Freshman (2008), Rutgers University, New Brunswick, NJ, U.S.A.
Background: Clinical reasoning has long been a valuable tool for health care practitioners, but it has been under-researched in the field of massage therapy. Case reports have been a useful method for exploring the clinical reasoning process in various fields of manual therapy and can provide a model for similar research in the field of massage therapy. A diagnostically challenging case concerning a client with low back pain serves as a guideline for examining the clinical reasoning process of a massage therapist.
Methods: A two-part methodology was employed:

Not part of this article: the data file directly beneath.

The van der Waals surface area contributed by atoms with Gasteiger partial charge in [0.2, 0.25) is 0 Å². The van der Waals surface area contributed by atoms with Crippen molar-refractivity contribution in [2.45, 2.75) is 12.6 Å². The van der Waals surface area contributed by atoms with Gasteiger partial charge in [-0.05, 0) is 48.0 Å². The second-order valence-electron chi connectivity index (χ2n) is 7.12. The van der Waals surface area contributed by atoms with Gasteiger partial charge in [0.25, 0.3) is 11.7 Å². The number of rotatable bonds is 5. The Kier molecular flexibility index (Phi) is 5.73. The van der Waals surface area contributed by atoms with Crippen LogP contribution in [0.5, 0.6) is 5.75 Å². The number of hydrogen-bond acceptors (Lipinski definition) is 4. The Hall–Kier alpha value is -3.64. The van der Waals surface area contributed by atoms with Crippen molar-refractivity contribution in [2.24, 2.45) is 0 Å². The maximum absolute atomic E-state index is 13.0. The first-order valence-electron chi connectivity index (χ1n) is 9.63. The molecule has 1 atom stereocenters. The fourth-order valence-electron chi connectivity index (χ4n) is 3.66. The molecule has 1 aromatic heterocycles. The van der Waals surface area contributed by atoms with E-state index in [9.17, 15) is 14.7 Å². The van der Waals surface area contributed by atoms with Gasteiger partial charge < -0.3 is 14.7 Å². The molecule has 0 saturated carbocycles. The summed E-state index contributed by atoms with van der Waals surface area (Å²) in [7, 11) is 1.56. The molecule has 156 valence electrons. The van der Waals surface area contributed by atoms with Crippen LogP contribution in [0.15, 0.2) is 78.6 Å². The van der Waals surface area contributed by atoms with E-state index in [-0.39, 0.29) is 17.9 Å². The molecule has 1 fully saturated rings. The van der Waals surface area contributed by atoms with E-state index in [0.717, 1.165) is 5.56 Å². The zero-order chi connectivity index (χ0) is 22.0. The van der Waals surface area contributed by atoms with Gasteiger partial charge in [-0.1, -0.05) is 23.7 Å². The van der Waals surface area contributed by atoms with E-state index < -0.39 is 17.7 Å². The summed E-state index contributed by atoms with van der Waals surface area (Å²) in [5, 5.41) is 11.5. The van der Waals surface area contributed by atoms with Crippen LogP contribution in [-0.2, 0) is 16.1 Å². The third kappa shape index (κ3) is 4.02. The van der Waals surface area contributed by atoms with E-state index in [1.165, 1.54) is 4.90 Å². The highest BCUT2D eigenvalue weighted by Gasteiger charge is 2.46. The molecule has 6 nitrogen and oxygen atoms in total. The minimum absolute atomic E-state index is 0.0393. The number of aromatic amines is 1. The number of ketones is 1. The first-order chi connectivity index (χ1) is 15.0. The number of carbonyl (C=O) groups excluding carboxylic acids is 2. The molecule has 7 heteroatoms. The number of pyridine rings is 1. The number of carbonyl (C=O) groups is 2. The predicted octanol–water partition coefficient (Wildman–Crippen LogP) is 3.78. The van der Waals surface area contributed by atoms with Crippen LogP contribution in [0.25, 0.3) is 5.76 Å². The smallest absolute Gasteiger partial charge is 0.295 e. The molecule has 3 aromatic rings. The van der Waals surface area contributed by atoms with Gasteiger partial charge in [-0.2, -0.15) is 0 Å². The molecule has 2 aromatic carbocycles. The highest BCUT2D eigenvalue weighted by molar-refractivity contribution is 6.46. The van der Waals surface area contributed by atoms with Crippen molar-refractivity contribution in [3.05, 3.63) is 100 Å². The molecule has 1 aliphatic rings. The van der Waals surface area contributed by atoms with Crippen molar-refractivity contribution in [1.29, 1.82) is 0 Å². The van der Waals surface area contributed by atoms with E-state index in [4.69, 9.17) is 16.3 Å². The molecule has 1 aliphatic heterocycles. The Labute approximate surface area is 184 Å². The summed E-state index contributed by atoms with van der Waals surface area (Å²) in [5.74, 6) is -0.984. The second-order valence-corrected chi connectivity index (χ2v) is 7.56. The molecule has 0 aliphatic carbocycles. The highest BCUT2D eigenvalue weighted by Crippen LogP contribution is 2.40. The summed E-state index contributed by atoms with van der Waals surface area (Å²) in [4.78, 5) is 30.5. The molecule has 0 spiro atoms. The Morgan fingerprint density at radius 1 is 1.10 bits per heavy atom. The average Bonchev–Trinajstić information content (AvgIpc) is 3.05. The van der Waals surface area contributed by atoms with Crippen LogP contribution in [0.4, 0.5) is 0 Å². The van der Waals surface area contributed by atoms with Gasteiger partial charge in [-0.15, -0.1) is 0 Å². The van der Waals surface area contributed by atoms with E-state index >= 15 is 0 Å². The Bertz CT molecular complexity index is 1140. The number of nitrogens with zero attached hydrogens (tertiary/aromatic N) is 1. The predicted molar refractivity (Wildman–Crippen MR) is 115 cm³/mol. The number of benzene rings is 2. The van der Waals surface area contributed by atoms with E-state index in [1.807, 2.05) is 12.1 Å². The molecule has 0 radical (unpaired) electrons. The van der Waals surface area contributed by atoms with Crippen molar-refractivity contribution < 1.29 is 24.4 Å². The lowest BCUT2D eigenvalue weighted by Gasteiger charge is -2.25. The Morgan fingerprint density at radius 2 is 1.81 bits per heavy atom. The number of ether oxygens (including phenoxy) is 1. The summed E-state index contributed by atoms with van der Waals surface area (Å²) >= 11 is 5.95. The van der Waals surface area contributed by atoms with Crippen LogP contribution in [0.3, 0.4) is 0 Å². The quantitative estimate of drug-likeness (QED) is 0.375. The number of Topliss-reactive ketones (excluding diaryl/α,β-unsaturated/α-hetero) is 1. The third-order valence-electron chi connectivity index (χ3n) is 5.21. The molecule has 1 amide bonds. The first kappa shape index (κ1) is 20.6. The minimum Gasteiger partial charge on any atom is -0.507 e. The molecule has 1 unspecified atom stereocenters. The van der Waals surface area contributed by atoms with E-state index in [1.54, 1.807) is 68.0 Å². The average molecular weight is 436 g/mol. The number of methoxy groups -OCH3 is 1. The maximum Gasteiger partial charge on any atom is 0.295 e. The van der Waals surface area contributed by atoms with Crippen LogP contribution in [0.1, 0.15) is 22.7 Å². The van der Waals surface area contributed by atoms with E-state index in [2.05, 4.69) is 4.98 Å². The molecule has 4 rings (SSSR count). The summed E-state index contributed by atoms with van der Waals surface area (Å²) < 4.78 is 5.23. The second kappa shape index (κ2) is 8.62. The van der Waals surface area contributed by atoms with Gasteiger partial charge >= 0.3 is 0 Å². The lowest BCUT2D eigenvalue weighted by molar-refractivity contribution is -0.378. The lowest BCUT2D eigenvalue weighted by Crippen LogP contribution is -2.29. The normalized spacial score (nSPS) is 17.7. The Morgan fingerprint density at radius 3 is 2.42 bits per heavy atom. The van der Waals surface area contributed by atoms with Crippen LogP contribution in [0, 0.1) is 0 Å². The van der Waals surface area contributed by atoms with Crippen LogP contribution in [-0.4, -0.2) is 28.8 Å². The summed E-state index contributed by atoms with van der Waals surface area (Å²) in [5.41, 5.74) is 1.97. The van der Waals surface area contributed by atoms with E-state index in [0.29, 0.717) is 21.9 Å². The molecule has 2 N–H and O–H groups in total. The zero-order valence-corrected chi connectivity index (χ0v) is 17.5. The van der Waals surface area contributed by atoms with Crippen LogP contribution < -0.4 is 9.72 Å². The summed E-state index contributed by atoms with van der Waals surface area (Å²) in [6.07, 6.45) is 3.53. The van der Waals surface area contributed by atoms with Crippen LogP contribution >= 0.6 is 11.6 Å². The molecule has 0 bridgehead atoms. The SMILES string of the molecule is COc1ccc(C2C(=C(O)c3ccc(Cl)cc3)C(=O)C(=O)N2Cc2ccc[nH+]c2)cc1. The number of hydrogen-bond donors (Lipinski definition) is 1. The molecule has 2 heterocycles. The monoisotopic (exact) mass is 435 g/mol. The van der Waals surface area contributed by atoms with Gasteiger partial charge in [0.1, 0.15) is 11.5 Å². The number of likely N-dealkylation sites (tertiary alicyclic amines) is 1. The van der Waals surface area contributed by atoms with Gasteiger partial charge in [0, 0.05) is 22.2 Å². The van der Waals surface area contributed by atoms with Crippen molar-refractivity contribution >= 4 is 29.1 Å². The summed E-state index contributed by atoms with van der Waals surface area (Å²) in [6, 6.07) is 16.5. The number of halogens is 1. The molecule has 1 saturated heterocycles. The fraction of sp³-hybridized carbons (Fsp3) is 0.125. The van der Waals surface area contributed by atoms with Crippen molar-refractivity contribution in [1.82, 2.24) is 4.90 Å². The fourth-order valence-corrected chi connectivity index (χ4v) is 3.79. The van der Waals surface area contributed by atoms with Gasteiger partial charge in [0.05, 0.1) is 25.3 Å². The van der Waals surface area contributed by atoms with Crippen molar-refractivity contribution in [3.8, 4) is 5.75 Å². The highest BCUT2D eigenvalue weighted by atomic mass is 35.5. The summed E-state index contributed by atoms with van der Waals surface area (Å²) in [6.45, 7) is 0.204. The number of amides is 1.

The inquiry included questions pertaining to beliefs about health problems; beliefs about the mechanisms of pain; medical conditions that could explain the client's symptoms; knowledge of the client's anatomy, assessment, and treatment choices; observations made during treatment; extent of experience in treating similar problems; and ability to recognize clinical patterns.
Results: The clinical reasoning process of a massage therapist contributed to a differential diagnosis, which provided an explanation for the client's symptoms and led to a satisfactory treatment resolution.
Conclusion: The present report serves as an example of the value of clinical reasoning in the field of massage therapy, and the need for expanded research into its methods and applications. The results of such research could be beneficial in teaching the clinical reasoning process at both the introductory and the advanced levels of massage therapy education.
KEYWORDS: Case report, low back pain, fibromyalgia, lumbar radiculopathy